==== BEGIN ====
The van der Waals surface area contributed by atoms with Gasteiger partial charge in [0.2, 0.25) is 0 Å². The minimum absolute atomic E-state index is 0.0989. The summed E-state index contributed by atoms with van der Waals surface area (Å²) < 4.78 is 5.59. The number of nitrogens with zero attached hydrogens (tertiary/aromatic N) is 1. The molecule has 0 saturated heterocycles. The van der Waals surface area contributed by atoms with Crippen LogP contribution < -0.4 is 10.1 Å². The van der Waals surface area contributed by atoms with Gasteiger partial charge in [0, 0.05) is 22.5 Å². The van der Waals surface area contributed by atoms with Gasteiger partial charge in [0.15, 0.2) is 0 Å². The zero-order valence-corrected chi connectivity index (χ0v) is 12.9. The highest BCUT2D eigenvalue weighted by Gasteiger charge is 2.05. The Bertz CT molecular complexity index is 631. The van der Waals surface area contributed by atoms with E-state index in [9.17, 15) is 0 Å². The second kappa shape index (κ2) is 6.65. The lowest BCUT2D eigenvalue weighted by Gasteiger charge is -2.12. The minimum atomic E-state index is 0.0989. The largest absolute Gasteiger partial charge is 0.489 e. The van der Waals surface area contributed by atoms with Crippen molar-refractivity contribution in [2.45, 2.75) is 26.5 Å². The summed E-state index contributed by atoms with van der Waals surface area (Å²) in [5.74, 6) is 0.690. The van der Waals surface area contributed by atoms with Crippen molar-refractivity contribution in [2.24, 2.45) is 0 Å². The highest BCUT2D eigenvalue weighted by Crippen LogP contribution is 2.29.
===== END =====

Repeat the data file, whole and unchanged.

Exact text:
The van der Waals surface area contributed by atoms with Gasteiger partial charge in [0.2, 0.25) is 0 Å². The minimum absolute atomic E-state index is 0.0989. The summed E-state index contributed by atoms with van der Waals surface area (Å²) < 4.78 is 5.59. The number of nitrogens with zero attached hydrogens (tertiary/aromatic N) is 1. The molecule has 0 saturated heterocycles. The van der Waals surface area contributed by atoms with Crippen LogP contribution < -0.4 is 10.1 Å². The van der Waals surface area contributed by atoms with Gasteiger partial charge in [0, 0.05) is 22.5 Å². The van der Waals surface area contributed by atoms with Gasteiger partial charge in [0.15, 0.2) is 0 Å². The zero-order valence-corrected chi connectivity index (χ0v) is 12.9. The highest BCUT2D eigenvalue weighted by Gasteiger charge is 2.05. The Bertz CT molecular complexity index is 631. The van der Waals surface area contributed by atoms with E-state index in [9.17, 15) is 0 Å². The second kappa shape index (κ2) is 6.65. The lowest BCUT2D eigenvalue weighted by Gasteiger charge is -2.12. The minimum atomic E-state index is 0.0989. The largest absolute Gasteiger partial charge is 0.489 e. The van der Waals surface area contributed by atoms with Crippen molar-refractivity contribution in [2.45, 2.75) is 26.5 Å². The summed E-state index contributed by atoms with van der Waals surface area (Å²) in [5.74, 6) is 0.690. The van der Waals surface area contributed by atoms with Crippen molar-refractivity contribution in [2.24, 2.45) is 0 Å². The highest BCUT2D eigenvalue weighted by Crippen LogP contribution is 2.29.